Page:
In a quartet of recent decisions, the Federal Circuit has confirmed that SAS Institute extends beyond mandating the inclusion of all claims when trial is instituted, and extends to all grounds as well. These decisions confirm that the Board’s “binary choice” is to institute (or not) on all claims challenged in a petition, as well as all grounds asserted in a petition.
The Federal Circuit today in In re HTC Corp., Misc. 2018-130 (May 5, 2018), followed the holding of the Supreme Court in Brunette Machine Works, Ltd. v. Kockum Industries, Inc., 406 U.S. 706 (1972), that venue is proper as to a foreign defendant in any district. In so doing, the court found that recent amendments to the venue statutes did not change the conclusion in Brunette and rejected the argument that the patent venue statute should apply to foreign defendants. Continue reading this entry
In patent litigation, assignor estoppel is a common law doctrine that can dramatically alter the rights of both parties involved – when applicable it is dispositive on the issue of patent validity. However, despite the import of this doctrine, there is a lack of clarity of how and to whom this doctrine applies and even to whether this defense exists at all post-Lear. This article summarizes the current landscape of assignor estoppel claims, and highlights the risks to plaintiffs and defendants as to the continuing lack of clarity that this area of the law poses.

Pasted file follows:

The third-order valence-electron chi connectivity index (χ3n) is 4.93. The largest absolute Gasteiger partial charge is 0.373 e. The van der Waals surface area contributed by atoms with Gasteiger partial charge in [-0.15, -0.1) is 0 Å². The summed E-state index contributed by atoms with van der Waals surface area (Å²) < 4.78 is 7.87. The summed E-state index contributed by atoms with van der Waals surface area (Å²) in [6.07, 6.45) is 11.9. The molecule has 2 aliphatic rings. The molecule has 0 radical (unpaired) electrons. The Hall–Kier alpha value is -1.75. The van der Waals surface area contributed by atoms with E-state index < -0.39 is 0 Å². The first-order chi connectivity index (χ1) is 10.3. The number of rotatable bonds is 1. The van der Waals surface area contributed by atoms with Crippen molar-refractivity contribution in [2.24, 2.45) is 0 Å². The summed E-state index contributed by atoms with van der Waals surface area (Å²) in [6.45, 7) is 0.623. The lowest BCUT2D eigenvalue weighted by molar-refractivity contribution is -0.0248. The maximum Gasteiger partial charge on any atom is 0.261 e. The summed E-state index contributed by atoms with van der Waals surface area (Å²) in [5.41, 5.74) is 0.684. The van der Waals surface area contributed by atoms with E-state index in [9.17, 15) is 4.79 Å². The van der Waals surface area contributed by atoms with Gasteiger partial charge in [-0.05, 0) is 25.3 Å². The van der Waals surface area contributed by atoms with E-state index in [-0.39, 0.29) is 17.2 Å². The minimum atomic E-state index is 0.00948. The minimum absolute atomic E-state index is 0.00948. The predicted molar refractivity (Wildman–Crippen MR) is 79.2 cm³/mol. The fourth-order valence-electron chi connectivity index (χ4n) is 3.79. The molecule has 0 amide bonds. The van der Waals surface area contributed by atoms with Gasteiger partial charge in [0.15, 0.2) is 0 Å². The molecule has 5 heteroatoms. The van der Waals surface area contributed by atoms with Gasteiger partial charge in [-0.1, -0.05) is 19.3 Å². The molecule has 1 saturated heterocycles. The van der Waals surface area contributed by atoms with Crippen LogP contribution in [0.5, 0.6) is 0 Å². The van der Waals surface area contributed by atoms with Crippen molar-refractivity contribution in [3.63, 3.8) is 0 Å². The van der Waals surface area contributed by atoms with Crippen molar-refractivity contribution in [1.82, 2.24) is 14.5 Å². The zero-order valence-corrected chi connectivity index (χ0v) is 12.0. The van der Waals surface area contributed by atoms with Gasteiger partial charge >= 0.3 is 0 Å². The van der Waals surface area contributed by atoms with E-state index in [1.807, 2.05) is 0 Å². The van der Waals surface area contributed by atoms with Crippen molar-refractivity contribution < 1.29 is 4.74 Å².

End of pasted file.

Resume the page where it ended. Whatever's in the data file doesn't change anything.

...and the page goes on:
There are many advantages to pursuing relief for patent infringement in the International Trade Commission (ITC) compared to U.S. district court, but one that receives little attention is the success rate for complainants (plaintiffs). The rate has been climbing for years and reached nearly 90% for cases decided on the merits in 2017. With such a high rate of success and the many other advantages for complainants, the ITC should be on every patent owner’s radar.
In a recent decision, the Second Circuit further clarified the confines of permissible fair use, reversing the district court’s ruling that functionality that enabled customers to search for videos by term, and to view and archive such videos, was protected fair use. In doing so, the court relied on its “Google Books” fair use decision but here concluded that TVEyes had “exceeded those bounds.”